Following an eight-year hiatus, Andy Warhol announced his return to painting in 1972 with a series of daring works after the iconic official portrait of Mao Zedong. Proving the artist’s finely tuned ability to draw on the sociopolitical had lost none of its power, the Mao paintings evince a retort to American foreign policy: in rapid response to the highly orchestrated media frenzy that was Richard Nixon’s visit to China in 1972, Warhol’s series of paintings subversively turned communist leader into capitalist commodity. The present work belongs to a group of Mao paintings executed in 1973. Although Warhol had broached the American political arena a decade earlier with his Electric Chair and Race Riots, both initiated in 1963, it was not until 1971 that he began to contemplate the contentious international concerns at the forefront of the global political consciousness and headlining the Western media. Signaling an ambitious return to his breakthrough medium, this series is remarkable in its major portrayal of the only political figure ever painted of Warhol’s own volition. No other example from the series possesses the chromatic vibrancy, confident painterly flourish and radical injection of narrative of the present work. Allied with this political awakening, these works herald the dawn of a new stylistic impetus: Warhol's application of a markedly expressionistic hand set the precedent for his latter oeuvre.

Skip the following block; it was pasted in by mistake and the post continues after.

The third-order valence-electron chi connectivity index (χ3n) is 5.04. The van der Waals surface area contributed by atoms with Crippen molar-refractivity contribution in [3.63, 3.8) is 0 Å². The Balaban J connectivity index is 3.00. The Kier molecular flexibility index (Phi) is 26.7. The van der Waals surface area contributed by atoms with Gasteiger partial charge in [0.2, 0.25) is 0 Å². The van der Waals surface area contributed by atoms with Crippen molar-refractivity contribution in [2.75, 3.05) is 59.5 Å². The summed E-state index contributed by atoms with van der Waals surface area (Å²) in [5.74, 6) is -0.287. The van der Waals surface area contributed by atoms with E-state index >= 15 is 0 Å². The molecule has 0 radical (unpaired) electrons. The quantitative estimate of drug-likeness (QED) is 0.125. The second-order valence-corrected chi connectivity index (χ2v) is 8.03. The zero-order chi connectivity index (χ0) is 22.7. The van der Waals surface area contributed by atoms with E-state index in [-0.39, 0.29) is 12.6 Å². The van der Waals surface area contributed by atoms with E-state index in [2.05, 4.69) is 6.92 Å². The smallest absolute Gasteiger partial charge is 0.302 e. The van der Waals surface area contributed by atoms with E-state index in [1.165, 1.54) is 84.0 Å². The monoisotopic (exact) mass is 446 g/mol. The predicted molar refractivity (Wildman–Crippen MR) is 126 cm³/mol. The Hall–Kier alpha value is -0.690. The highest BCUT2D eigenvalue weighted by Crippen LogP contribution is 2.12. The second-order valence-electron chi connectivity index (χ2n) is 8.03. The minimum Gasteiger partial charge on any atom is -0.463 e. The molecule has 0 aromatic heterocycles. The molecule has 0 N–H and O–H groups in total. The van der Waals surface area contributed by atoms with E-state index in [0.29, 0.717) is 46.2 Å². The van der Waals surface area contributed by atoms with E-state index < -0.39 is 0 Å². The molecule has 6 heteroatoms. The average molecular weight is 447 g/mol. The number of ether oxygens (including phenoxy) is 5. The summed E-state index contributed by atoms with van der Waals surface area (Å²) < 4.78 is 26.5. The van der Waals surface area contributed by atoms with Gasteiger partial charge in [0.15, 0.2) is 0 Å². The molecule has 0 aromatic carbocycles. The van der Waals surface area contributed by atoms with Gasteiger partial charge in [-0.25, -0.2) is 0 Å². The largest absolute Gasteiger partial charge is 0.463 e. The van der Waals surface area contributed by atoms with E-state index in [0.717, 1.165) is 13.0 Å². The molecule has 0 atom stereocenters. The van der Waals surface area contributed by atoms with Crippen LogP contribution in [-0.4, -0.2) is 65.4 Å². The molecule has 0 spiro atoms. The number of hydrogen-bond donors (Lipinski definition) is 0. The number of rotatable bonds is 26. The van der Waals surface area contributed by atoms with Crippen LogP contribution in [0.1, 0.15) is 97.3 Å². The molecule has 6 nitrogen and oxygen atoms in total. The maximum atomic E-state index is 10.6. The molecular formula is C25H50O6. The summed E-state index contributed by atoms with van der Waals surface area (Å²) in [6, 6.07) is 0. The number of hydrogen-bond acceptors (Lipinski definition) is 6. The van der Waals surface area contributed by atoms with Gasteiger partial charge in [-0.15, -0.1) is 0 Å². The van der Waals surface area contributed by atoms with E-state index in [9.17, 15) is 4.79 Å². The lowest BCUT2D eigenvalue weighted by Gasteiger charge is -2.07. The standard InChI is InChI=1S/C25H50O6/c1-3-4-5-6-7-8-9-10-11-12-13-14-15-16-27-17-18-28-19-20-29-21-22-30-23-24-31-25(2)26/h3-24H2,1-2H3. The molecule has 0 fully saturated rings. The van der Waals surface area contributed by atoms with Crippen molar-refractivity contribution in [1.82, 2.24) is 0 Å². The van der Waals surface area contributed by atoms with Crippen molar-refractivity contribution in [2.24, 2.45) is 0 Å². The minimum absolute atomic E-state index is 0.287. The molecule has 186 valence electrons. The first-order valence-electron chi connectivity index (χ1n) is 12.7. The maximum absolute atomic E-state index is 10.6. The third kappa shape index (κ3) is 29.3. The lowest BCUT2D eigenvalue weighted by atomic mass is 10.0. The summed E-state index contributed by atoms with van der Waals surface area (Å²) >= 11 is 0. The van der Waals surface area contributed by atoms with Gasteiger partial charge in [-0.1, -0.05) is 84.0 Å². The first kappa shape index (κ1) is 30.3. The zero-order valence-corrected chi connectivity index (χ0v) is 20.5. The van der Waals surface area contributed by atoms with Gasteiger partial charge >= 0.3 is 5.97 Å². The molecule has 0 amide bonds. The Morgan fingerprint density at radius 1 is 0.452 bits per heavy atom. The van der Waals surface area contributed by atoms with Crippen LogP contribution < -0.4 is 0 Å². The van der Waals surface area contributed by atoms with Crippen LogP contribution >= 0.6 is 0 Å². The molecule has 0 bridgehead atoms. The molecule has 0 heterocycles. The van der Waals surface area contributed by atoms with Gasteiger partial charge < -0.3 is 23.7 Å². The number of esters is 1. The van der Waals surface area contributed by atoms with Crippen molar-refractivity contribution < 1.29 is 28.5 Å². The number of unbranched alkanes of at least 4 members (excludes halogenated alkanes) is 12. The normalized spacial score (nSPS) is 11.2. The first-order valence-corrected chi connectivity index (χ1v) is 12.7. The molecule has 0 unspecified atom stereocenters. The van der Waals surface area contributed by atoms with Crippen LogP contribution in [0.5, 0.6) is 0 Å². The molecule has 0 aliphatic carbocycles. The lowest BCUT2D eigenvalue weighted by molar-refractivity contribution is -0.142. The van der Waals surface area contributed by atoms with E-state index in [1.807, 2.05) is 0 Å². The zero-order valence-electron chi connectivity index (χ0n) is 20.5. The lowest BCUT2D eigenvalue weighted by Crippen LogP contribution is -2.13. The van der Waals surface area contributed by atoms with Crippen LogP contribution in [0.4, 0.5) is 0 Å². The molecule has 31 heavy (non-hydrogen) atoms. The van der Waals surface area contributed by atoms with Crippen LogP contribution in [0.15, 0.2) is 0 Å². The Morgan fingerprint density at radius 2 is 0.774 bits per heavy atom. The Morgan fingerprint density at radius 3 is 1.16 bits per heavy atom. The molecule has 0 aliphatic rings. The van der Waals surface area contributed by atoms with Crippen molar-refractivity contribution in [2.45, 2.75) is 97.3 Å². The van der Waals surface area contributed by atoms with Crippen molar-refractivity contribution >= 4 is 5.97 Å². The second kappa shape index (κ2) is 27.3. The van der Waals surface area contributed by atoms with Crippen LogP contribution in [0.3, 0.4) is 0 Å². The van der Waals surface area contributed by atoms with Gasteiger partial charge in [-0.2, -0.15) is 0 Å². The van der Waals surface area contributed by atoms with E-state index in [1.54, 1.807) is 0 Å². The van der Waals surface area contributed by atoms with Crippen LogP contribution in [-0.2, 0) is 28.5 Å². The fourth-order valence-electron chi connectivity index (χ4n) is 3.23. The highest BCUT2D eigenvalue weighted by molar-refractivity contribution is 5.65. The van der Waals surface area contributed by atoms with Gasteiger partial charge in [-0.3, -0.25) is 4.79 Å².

The idea to paint Mao had taken seed in Warhol’s imagination ever since Nixon’s televised announcement in July 1971 of a sanctioned visit to China. Following the end of the Chinese Civil War in 1949, America’s refusal to recognize the new communist government drew an iron curtain between China and the United States that lasted over 20 years. In an effort to thaw Sino-American relations and in a tactical move to help resolve the Vietnam War, Nixon—famously hardline in his anti-communist policy—was to be the first President to visit the People’s Republic of China. Every part of the historic visit was highly orchestrated and planned; confident in the visual power of television, Nixon ensured that the whole event was choreographed as though it were a TV extravaganza. Resembling a media circus, almost 100 journalists were invited to cover the trip, with the most dramatic events televised live in time for the morning and evening news bulletins. That Nixon was up for re-election in 1972 was a fact not lost on journalists who commented upon the heavily propagandist nature of the event. Despite such obvious strategic motivations however, Nixon’s highly atypical scheme ironically laid the groundwork for reshaping the global balance of power; his radical steps to assuage anti-American sentiment in the East are today considered a landmark of twentieth-century foreign policy.